I can’t believe this time has come. One minute I’m peeing on a pregnancy test and it seems the next I’m looking at universities and making helpful suggestions as my daughter tweaks her personal statement. Against the strange backdrop of Covid-19 and lockdown, she’s planning her future. Together online we examine curricula and campuses, check out societies, and try to get a grasp of ‘university life’. Finding a church is pretty high on the agenda. I’m reminded of the saying (or is it an urban myth?) that if young Christians move away from home to study and do not attend a church within the first three weeks away from home, they are unlikely to attend at all.
As we look at the websites of churches in the areas where she is hoping to study, it is very telling. She is of course more attuned to this than I. We visit online church services and there’s a sprinkling here and there of one black or brown person in the congregation, not to mention the odd stock photo, showing young people ‘connecting’ over a coffee. Crèche and ‘messy church’ sessions are a given, but what about if you’re over 70 and would perhaps like to ‘swipe right’? Now a website isn’t the deciding factor for attending a church, but Gen Z consume, communicate, and cancel online. Their decisions and actions are the result of an initial virtual engagement. When it comes to a local church near her university, my daughter will have to narrow her choices down and visit in person (if this virus ever allows).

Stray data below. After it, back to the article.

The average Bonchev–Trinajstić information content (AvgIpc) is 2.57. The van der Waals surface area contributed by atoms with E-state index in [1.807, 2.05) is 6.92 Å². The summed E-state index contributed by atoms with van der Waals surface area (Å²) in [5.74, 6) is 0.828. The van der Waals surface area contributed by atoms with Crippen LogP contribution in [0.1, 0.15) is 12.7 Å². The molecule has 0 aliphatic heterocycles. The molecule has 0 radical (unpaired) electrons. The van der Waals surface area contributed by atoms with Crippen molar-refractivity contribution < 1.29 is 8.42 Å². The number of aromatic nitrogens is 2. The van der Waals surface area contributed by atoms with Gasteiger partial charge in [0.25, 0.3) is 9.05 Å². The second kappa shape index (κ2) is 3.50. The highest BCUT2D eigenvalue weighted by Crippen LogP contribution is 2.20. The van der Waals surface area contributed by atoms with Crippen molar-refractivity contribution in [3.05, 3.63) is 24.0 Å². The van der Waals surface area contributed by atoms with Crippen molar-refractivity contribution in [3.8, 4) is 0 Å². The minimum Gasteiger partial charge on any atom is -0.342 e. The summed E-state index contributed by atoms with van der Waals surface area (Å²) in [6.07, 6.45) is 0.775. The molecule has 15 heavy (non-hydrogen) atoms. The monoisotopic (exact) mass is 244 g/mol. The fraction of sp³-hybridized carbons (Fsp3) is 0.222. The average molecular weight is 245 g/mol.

We visit online church services and there’s a sprinkling here and there of one black or brown person in the congregation, not to mention the odd stock photo, showing young people ‘connecting’ over a coffee.
I’ve discussed with both my daughters the fact that there is no such thing as a perfect church. However, in my humble view, the church should be a reflection of The Kingdom – you know, ‘The Kingdom’ that Jesus spoke more about than anything else, during his time on earth. I believe that heaven is multi-aged, multicultural, neurodiverse, and there will be so much room for us ‘creative types’. So why not here on earth? My daughter wants to be part of a church family that is diverse in every sense of the word; where people agree to disagree and yet continue to walk in love. Where the old women teach the young women (Titus 2 v 4-5), where the Spirit is poured out on all flesh, and old and young men dream dreams and see visions (Joel 2 v28). It also means that women will not be silent, but speak and awaken the warrior within, like Jael (Judges 4:17-21), Deborah (Judges 4 v8), and the daughters of Phillip (Acts 21 v 8-9).
I believe that heaven is multi-aged, multicultural, neurodiverse, and there will be so much room for us ‘creative types’. So why not here on earth?
While I’m helping to compile our ‘wish list’ of churches, can we talk about worship music? Could we all agree that any form of music that resounds the praise and glory of God is worship music, not just the guitar lead genre I’d expect to hear at a Coldplay concert? There are so many ways to praise God and reflect his glory (can I introduce you to Pharaoh Sanders? Is anybody with me?). Can we go back to praising and worshipping like in the book of Psalms? Where they shouted and were loud because God is good. Battles would never have been won, or evil overcome, with anglicised civility.